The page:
‘8 Shots in the Back’: Artist Adrian Franks honors Walter Scott

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The video capturing the brutal killing of Walter Scott has riveted the nation. Although this is not the first instance of an unarmed Black man being killed by a police officer, it is one of the first cases in which there is a real sense of hope that justice may be served. The recent release of dashcam video of the routine traffic stop in conjunction with the officer involved, Michael Slager, being fired and arrested for gunning down Scott, may finally prove that Black lives matter.

Artist Adrian Franks, known for his protest art, shares his inspiration with rolling out for his latest work, “8 Shots In the Back,” a tribute to Scott.

The Rest In Power series continues why?

The Rest In Power series continues because the violence against communities of color is an issue. Black-on-Black, police brutality, violence against women, and teen violence are serious issues that need constant awareness.

What is significant about the number eight?

The eight represent the number of times Walter Scott was shot at, with five bullets striking him.

When you saw the video, how did you feel being a young Black man from the South?

It’s a constant reminder that Black men have to beware of their surroundings, regardless of where you are from.

How does this seem like a lynching and what does it signal to people of color?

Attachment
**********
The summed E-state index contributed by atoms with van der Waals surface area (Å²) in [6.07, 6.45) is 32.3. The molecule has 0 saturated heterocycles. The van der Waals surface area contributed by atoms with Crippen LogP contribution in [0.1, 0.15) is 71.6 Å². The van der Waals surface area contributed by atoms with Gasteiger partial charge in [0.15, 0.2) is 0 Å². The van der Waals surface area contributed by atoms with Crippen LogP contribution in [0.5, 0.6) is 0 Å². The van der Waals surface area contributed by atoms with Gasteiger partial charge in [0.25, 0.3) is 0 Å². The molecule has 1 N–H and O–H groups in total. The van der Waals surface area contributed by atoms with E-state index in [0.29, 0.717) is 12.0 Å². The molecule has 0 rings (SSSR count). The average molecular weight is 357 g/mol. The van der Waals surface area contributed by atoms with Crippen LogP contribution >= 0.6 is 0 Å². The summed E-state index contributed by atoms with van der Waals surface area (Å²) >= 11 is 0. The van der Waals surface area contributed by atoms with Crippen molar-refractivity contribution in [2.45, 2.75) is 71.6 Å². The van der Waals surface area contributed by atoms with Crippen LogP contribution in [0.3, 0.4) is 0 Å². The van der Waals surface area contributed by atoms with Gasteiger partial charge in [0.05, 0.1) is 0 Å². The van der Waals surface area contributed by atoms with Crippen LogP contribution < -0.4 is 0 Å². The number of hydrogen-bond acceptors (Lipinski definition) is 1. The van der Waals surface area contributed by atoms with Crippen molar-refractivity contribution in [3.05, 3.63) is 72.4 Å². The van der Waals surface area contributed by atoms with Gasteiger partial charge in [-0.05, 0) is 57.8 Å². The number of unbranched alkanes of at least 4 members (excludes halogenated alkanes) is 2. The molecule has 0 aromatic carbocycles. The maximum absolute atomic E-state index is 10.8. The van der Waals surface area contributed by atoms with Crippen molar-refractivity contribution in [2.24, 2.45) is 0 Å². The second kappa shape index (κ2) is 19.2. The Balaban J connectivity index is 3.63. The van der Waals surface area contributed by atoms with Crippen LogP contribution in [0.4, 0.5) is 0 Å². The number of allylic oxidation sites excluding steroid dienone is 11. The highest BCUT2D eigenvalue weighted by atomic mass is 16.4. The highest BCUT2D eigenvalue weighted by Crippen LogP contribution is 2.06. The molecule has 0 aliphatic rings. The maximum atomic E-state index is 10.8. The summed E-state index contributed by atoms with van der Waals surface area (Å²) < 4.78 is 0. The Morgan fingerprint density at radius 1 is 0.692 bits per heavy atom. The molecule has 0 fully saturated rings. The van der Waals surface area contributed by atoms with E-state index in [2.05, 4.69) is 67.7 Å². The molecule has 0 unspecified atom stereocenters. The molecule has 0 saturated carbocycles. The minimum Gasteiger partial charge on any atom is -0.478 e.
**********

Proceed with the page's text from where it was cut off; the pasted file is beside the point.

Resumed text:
I don’t know if you could classify this incident as a lynching because it was just Mr. Scott and the officer. Lynchings typically involved a group of individuals torching either one or groups of people. This is more like murder out of fear.

Does this type of killing showcase hidden hate in these communities?

I think so. More than anything it shows that society has a deep-rooted fear of Black men, which we as a people have fed into that same fear of ourselves. How many times have you crossed the street when you see a large group of young Black males? I’m sure you have done it before because we have been conditioned to react in that manner.

Why pick an image of a uniform?

Mr. Scott served his country as a serviceman in the Coast Guard. I wanted to honor him in his uniform since it was a portrait to begin with. Portraits naturally revere people in a very simple way because in most cases it shows the natural disposition of that person. The colors are the swatches that the Coast Guard use. Ironically, the officer who killed Mr. Scott was a former Coast Guardsmen himself

Where are we in race relations in art?

We are still in our infancy when it comes to race relations in art because it can be very polarizing.

What does this piece ask the viewer to ask themselves?

What are you doing to help reduce the violence?

View more works from Franks’ “Rest In Power” series in the gallery.

 

 

 

Munson Steed
Munson Steed

Founder and publisher of rolling out's parent company Steed Media Group.

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